[Pregnancy in women aged 43 years or older: maternal and perinatal risks]

J Gynecol Obstet Biol Reprod (Paris). 2012 Sep;41(5):468-75. doi: 10.1016/j.jgyn.2012.04.013. Epub 2012 May 22.
[Article in French]


Objectives: The proportion of women with advanced age at the time of delivery increases constantly, partly due to assisted reproductive technologies. Maternal morbidity is known to increase with maternal age, whereas data on perinatal outcomes are controversial. Risks of maternal and perinatal complications may be elevated among older pregnant women. The purpose of this study is to quantify these risks among 43 years or older women in comparison with women aged 25 to 35 years, the age known to be optimal for a pregnancy.

Patients and methods: A retrospective study was conducted during three years (2008-2010) in a level 3 maternity unit, comparing maternal and perinatal outcomes between women who were at least 43 years old and a control group composed of drawn lots mothers between 25 and 35 years of age at the time of delivery. Maternal and perinatal outcomes were studied using uni- and multivariate analysis. As in vitro fertilization (IVF) and twin pregnancy are associated with maternal age and several complications, we compared 43 years or older women with a control group using three categories: "43 years or older without IVF", "43 years or older with IVF and singleton" and "43 years or older with IVF and twin".

Results: Three hundred and sixty one women aged at least 43 years at the time of delivery (mean age: 44.6 years) were compared with 361 women aged 25 to 35 years (mean age: 31.0 years). Cesarean and preterm delivery rates were significantly higher in the study group (43.5% vs. 21.7% and 18.4% vs. 6.5% respectively, p<0.05), with higher risks after adjustment (adjusted OR=2.3 [1.6-3.4] and 2.4 [1.3-4.3], respectively). Gestational hypertension and preeclampsia rates were significantly higher among the 43 years or older women compared with the control group (11.1% vs 3.6% and 8.3% vs. 3.1% respectively, P<0.05) but this difference was not significant in multivariate analysis. The rate of preterm delivery was four fold higher among the 43 years or older women with IVF and twin in comparison with those who have a spontaneous pregnancy (52.3% vs. 13.0%, P<0.001). Cesarean delivery rate was also significantly increased in this subgroup.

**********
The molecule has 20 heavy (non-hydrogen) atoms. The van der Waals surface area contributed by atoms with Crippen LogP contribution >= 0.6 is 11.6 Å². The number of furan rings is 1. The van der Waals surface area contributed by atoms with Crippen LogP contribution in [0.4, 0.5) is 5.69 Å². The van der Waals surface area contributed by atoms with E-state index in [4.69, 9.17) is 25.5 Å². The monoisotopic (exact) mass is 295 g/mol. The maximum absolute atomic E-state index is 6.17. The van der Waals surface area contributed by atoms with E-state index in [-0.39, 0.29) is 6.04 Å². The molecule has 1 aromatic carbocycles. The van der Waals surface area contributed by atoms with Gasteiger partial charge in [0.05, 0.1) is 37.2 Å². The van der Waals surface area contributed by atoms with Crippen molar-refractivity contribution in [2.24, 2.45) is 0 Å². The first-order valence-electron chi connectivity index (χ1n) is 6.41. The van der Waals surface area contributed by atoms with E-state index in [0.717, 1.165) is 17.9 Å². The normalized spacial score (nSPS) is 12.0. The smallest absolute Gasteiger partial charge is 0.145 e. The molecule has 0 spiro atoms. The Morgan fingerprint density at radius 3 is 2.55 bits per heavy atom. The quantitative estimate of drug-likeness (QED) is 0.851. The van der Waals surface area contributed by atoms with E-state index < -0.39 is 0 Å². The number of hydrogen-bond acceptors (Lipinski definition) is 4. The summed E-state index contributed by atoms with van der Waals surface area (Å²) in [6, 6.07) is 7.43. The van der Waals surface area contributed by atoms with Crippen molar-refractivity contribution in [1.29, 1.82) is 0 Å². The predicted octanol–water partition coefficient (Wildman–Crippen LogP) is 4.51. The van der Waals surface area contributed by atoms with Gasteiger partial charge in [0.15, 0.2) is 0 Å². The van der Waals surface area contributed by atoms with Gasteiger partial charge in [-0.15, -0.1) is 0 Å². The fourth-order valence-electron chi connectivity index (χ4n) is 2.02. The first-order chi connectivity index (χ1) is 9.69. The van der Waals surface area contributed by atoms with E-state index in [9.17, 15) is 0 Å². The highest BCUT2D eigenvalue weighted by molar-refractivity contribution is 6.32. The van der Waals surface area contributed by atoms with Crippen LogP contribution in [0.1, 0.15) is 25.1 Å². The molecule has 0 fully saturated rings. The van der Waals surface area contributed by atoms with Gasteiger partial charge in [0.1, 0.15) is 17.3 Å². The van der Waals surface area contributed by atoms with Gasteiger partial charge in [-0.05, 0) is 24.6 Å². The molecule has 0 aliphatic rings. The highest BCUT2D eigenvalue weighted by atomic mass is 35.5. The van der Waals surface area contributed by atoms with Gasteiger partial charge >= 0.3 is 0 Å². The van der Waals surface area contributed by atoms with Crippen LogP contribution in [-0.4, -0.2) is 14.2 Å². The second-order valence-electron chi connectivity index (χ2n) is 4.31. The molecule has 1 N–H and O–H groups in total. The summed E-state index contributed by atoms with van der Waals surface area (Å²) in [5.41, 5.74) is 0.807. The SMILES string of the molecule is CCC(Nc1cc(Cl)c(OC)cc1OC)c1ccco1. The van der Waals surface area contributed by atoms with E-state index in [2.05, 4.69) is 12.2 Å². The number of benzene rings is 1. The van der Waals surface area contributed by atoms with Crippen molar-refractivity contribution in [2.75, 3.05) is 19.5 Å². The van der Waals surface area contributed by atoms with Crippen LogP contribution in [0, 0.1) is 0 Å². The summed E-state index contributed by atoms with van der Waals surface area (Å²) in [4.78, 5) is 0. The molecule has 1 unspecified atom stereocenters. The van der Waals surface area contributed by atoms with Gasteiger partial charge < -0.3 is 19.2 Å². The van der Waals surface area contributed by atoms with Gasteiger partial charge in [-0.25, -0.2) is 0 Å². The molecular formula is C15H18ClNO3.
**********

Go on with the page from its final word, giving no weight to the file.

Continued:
Conclusion: Most women having a spontaneous singleton pregnancy at 43 years or older have an uneventful pregnancy outcome. However, in comparison with the women aged 25 to 35 years, they have significantly higher risks of cesarean and preterm delivery. These risks significantly increase with IVF and twin pregnancy among older women. Women aged 43 years or older should be informed about these risks to make an enlightened decision, particularly when IVF is needed.

Publication types

  • Comparative Study
  • English Abstract

MeSH terms

  • Adult
  • Cesarean Section
  • Female
  • Fertilization in Vitro
  • Humans
  • Hypertension, Pregnancy-Induced / epidemiology
  • Maternal Age*
  • Pre-Eclampsia / epidemiology
  • Pregnancy
  • Pregnancy Outcome*
  • Pregnancy, Twin
  • Premature Birth
  • Retrospective Studies
  • Risk Factors